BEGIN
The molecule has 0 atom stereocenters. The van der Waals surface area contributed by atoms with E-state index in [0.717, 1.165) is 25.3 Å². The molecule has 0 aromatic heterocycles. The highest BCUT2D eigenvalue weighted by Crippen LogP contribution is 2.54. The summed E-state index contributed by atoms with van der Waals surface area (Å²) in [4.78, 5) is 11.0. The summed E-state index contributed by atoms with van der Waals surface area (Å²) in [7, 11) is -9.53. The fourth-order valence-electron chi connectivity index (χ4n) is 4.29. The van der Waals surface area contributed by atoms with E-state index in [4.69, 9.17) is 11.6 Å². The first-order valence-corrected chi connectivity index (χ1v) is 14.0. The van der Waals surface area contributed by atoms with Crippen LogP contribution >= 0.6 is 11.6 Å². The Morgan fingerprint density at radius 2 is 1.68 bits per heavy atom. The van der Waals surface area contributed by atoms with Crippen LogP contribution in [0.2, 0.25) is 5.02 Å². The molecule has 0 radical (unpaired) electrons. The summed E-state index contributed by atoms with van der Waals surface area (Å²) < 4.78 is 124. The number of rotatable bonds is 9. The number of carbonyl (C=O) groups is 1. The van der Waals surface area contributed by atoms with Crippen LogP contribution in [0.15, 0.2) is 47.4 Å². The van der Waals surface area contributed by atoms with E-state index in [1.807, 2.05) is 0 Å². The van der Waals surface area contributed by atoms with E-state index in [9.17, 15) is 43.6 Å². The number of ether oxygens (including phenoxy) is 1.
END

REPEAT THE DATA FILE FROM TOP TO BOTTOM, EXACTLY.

The molecule has 0 atom stereocenters. The van der Waals surface area contributed by atoms with E-state index in [0.717, 1.165) is 25.3 Å². The molecule has 0 aromatic heterocycles. The highest BCUT2D eigenvalue weighted by Crippen LogP contribution is 2.54. The summed E-state index contributed by atoms with van der Waals surface area (Å²) in [4.78, 5) is 11.0. The summed E-state index contributed by atoms with van der Waals surface area (Å²) in [7, 11) is -9.53. The fourth-order valence-electron chi connectivity index (χ4n) is 4.29. The van der Waals surface area contributed by atoms with E-state index in [4.69, 9.17) is 11.6 Å². The first-order valence-corrected chi connectivity index (χ1v) is 14.0. The van der Waals surface area contributed by atoms with Crippen LogP contribution >= 0.6 is 11.6 Å². The Morgan fingerprint density at radius 2 is 1.68 bits per heavy atom. The van der Waals surface area contributed by atoms with Crippen LogP contribution in [0.2, 0.25) is 5.02 Å². The molecule has 0 radical (unpaired) electrons. The summed E-state index contributed by atoms with van der Waals surface area (Å²) < 4.78 is 124. The number of rotatable bonds is 9. The number of carbonyl (C=O) groups is 1. The van der Waals surface area contributed by atoms with Crippen LogP contribution in [0.15, 0.2) is 47.4 Å². The van der Waals surface area contributed by atoms with E-state index in [1.807, 2.05) is 0 Å². The van der Waals surface area contributed by atoms with E-state index in [9.17, 15) is 43.6 Å². The number of ether oxygens (including phenoxy) is 1.